Cycling in the Pyrénées

In September 2018, I went for a cycling trip with my longtime friend Marc. It's something we'd been talking about for years, ever since we rode up his home hills behind Barcelona and discovered we made pretty good cycling buddies. The trip was also special because it was my first multi-day cycling trip! It was the catalyst I needed to get back into shape after a few years of "sitting on the couch". So the cycling bit of the trip was three days long but the whole adventure included three months of CrossFit and working up towards pedalling for hours on end.

Day One - Paris to Foix by train

The first day was all about getting myself to the town of Foix, deep in Occitania, to meet Marc. We had a few options for towns but I chose this one because Google Maps said there was a castle (Château de Foix). Traveling in France with a bike turned out to be a whole other thing, so I gave it its own section below. It was too dark to see much of Foix so we called it an early night - after getting drenched in huge torrents of rain between dinner and going back to the roadside hotel! Not the most auspicious beginning but I was too excited to care :P


Day Two - Foix to Espezel through Montségur

The next morning, the château gates were still closed so we rode out of Foix and soon found ourselves wrapped in a magical mist as we rode in and out of gorgeous hills. It hadn’t taken long at all to be surrounded by beauty!

We stopped for coffee at a hostel in one of the villages, and I changed the angle of my left cleat, which had been causing knee pain in previous weeks. I’m glad not to have powered through it in my enthusiasm of the first day. My knee was fine for the whole trip, which was a fine lesson to learn.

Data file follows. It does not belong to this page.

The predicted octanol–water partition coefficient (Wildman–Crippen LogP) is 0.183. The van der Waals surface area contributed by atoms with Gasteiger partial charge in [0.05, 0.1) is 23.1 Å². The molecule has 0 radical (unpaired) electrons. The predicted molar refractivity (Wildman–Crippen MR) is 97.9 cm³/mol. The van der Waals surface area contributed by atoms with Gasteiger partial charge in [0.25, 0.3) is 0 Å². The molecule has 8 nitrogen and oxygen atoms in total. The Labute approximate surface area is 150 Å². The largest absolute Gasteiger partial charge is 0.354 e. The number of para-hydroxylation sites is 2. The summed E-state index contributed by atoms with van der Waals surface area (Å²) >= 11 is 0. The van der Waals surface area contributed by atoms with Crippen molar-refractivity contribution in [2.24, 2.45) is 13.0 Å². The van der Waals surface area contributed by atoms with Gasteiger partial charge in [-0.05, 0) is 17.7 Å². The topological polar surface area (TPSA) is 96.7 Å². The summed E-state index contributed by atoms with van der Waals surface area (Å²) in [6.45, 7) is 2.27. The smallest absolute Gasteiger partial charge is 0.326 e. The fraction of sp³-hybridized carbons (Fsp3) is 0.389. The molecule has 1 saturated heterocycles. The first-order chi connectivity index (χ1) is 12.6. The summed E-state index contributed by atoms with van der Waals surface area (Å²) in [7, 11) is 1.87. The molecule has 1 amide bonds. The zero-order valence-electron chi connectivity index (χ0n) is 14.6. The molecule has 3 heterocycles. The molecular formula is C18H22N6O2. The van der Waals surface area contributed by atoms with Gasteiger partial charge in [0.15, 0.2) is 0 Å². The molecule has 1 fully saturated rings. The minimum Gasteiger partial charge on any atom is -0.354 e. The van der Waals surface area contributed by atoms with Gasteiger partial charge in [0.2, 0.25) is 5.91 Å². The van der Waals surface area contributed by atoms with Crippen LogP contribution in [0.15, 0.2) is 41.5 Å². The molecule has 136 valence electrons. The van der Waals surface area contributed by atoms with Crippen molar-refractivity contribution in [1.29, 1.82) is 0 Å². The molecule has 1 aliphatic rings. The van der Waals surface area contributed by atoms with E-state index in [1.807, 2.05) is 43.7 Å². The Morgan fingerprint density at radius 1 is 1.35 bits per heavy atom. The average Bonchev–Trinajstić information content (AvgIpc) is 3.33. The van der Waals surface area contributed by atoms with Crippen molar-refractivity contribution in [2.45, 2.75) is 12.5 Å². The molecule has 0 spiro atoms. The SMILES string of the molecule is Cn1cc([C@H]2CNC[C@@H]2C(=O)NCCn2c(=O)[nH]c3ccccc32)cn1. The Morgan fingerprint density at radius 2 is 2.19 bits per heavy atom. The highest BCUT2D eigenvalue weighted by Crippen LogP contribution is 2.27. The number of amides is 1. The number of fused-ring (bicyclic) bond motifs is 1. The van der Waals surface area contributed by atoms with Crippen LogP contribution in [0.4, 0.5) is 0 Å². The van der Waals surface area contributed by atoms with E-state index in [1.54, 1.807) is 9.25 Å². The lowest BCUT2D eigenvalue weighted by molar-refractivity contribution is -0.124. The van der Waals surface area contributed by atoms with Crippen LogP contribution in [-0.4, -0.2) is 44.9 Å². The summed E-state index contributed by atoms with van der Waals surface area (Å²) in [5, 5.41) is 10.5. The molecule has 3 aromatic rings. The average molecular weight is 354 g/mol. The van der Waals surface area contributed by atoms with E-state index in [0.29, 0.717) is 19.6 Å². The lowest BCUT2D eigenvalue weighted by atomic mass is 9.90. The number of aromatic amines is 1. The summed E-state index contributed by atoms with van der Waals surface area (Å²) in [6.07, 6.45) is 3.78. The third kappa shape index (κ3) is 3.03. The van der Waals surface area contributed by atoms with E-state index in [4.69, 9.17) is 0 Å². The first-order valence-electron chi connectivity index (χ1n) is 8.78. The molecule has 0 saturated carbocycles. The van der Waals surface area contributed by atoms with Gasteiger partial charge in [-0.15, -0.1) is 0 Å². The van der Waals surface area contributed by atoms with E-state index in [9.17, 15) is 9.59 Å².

Lunch was a huge cassoulet in a pretty inn, which I burned off as we rode up some Very Big Cols. The minutes crawled by as I painstakingly made progress one push at a time, completely alone in the thick mist. Col de Montségur was one of the most technical and physically demanding hills I’d ridden. Suddenly, I saw a grinning Marc standing at the summit.

Not a glimpse of Castle of Montségur could be seen, which seemed fitting. I’ll have to come back one day.

After conquering - if not falling over counts as conquering - that beast of a climb, the other Cols seemed much more doable. We made some fun detours until it started to get dark, and decided to stay in a tiny village called Espezel. I find that villages and towns in rural France tend to be well-kept - I haven’t come across many that feel run down or ‘left behind’, even when it feels empty and light on year-round residents. This one was no different, with fresh flowers at the old well at the center of the village, and news bulletins on the doors of the town hall mairie.

The hostel was clean with hot showers, and I napped for an hour, instantly falling into a deep sleep. A delicious state where it feels like every muscle in your body had sunk into the bed and was working full speed on rest and repair while the mind blacks out.

Even though I’d had a huge lunch, I was hungry and excited to learn that the only restaurant-bar in town was serving gardiane that night. It’s a slow cooked beef stew from Camargue that bring back fond memories of a past trip to Arles. Marc wasn’t hungry and poked at some green things while I dug into my stew, washing it down with beer and occasionally dipping chunks of bread into a cup of honey that someone had given us.